Cal Poly, UCSB Awarded Grant to Study Interstellar Travel
SAN LUIS OBISPO — Today’s science fiction is tomorrow’s scientific feat. That’s the idea behind NASA’s $100,000 Innovative Advanced Concepts (NIAC) grants, one of which was awarded to Cal Poly and UC Santa Barbara to make preliminary models of an interstellar spacecraft and propulsion system.
Gary Hughes, statistics professor
The propulsion system would push the four-inch-square, wafer-thin spacecraft to a significant fraction of the speed of light. That would mean that the craft could pass the Voyager spacecraft, which was launched in 1977 and went interstellar in 2013, in a matter of weeks and could reach the next star within a generation, a relatively short time given the distance.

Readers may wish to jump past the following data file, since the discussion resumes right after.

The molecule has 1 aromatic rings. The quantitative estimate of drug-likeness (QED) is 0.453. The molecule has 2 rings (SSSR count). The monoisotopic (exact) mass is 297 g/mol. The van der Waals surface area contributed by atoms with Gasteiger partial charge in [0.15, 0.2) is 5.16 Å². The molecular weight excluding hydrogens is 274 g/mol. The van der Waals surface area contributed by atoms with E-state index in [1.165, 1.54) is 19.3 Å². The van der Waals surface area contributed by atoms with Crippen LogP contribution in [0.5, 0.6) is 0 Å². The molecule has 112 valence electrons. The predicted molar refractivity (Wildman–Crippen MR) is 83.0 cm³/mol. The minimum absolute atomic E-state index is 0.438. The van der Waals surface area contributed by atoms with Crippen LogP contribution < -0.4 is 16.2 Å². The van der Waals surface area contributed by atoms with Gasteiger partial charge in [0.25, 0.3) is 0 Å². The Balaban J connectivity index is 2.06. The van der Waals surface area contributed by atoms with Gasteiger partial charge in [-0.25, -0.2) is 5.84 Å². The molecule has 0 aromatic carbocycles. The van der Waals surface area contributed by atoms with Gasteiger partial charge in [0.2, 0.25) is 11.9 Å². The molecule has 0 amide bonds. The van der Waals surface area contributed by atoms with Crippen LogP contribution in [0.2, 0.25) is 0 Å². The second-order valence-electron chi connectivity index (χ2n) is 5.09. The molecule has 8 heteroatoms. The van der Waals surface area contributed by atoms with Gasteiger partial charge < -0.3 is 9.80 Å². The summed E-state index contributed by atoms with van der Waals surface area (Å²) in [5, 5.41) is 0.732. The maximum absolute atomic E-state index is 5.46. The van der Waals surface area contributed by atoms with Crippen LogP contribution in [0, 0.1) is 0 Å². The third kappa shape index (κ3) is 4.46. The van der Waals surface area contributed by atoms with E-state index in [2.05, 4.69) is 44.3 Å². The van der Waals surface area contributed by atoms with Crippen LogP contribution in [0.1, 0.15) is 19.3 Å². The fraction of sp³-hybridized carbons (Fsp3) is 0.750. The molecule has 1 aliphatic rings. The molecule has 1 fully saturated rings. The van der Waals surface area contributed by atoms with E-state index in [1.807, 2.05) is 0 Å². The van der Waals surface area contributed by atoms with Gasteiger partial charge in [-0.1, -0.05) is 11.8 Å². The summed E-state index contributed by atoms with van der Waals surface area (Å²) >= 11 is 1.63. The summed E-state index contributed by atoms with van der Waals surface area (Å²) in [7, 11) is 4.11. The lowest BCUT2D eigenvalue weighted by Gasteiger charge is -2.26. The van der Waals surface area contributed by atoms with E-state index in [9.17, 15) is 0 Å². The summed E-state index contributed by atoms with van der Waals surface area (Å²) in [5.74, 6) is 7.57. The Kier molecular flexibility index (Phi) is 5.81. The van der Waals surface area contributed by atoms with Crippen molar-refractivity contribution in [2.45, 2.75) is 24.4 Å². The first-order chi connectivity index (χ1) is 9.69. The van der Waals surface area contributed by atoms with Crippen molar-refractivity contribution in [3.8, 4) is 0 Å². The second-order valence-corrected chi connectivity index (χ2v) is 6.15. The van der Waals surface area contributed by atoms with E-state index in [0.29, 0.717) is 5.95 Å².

According to the concept, which is still under development, the tiny craft would be propelled by a separate, Earth-orbiting, phased array of 1,000-watt lasers. The array would track the craft as it moves and shoot laser beams that would bounce off a mirror on the craft’s reflective sails.
“It’s kind of like the impulse drive in Star Trek,” said Gary Hughes, a statistics professor at Cal Poly and one of the study’s leaders.
Hughes and his partner, Philip Lubin of UCSB, call the project Directed Energy Propulsion for Interstellar Exploration, or DEEP-IN. The models will include concepts such as the power of the laser array and the location the lasers would be positioned in space, with possibilities that include a laser array mounted on the international space station to massive stand-alone arrays in Earth-sun orbit. Work has begun on an analysis of the array structure and will continue with the mechanical design of the laser in the coming months.
“The spacecraft could be on the edge of the sun's influence within a few weeks of being launched” Hughes said. “Beyond that, we don't really know what's out there. That's kind of fun.”